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  The Toronto Star Music Story  
August 11, 2000   [Toronto Star]
A rock fairy tale

Melissa Auf Der Maur turns up in Pumpkinland

By Ben Rayner
Toronto Star Pop Music Critic

Our inferiority-complexed little country loves to hear those ``Canadian girl makes good'' stories, and few have patriotically obliged with as many good yarns as Montreal native Melissa Auf Der Maur.

Many a starving musician would trade valuable limbs for the steep upward trajectory the affable bassist's career has followed over the past few years.

Six years ago, Auf Der Maur, then 22, was toiling in the Montreal underground with the overlooked psychedelic-sludge outfit Tinker when she signed on as the mercurial Courtney Love's sidekick in Hole.

Several years of touring and work on that band's Celebrity Skin album followed, but Auf Der Maur bid an amicable farewell to Hole following the group's cross-Canada swing with Edgefest last summer.

Within weeks, she got a call from old ``pen-pal friend'' and ruling Smashing Pumpkin Billy Corgan. Bassist D'arcy Wretzky had just been dismissed from the band and Corgan, unaware that Auf Der Maur had some time on her hands, was curious whether Hole's Canadian connection might be interested in jumping ship to Pumpkinland while the Chicago rock machine toured its new MACHINA: The Machines Of God album. A long-time fan, she jumped at the chance.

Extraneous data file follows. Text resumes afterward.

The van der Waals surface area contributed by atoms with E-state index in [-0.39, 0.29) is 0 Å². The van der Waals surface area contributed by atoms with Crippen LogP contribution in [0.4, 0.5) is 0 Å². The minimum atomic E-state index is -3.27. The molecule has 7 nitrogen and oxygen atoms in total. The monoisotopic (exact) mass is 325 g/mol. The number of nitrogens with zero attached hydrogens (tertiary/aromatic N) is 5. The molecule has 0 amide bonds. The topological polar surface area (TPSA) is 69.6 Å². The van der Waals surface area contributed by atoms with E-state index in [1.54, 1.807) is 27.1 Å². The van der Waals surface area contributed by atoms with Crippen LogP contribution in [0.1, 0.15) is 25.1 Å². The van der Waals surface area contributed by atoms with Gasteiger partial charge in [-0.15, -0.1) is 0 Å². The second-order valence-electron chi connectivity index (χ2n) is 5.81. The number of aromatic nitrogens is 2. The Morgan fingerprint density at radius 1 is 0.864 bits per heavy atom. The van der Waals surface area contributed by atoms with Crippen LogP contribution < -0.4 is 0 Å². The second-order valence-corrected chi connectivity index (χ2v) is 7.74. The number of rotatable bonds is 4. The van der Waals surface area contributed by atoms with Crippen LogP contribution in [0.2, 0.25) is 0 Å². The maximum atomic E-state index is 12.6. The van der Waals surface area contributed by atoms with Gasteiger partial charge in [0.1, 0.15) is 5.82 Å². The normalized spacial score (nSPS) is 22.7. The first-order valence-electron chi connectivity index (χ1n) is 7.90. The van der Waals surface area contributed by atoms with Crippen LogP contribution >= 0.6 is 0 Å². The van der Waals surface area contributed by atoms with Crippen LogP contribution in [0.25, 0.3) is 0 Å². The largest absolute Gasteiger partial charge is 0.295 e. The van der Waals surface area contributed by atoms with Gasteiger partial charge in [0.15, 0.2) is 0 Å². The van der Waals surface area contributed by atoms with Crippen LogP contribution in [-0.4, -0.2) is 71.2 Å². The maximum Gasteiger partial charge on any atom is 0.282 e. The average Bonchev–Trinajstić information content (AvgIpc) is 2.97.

``It's like, `Did I write this story when I was 17?''' laughs Auf Der Maur, calling from a Winnipeg hotel room before she embarks on a record-shopping expedition with bandmate James Iha.

This latest episode in Auf Der Maur's self-described ``rock 'n' roll fairy tale'' brings her to Molson Park in Barrie today, where the Pumpkins join the Foo Fighters (led by Auf Der Maur's present beau, Dave Grohl), Toronto's Our Lady Peace, Catherine Wheel, A Perfect Circle, treble charger and numerous others at the Summersault festival.

Lending some extra significance to today's performance is Corgan's announcement in May that the band is retiring at the end of the year. If that holds true, the Smashing Pumpkins will never pass this way again.

``I think it's definitely the end of the band,'' opines Auf Der Maur. ``I mean, there's a lot of unreleased material they could probably do something with, and Billy's been finishing up some outtakes from the last album . . . But it's a natural course of events for them to be moving on. And, I think, as individuals they want to move on. I think they've survived and gone through a lot more than a lot of other bands go through.

``I'm just honoured to be joining them for the last chapter.''

Auf Der Maur isn't saddened by the Pumpkins' impending demise, instead viewing it as a boon to her personal freedom.

She gave herself five years with Hole ``as a study of the globe and kind of a university degree,'' always intending to move on when ``the time was right.'' Likewise, she considers her time with the Pumpkins ``a lesson in songwriting'' she can soon apply to her own musical endeavours.

``For me, I'm going to get back to where I was when I was 21, making music for the idealistic love of it. I want to get back to the creative part of music making, without any deadlines or pressure.

``I've only made one record in all these six years of being in bands. Now it's time to make a bunch of records.''

[Speak Out]

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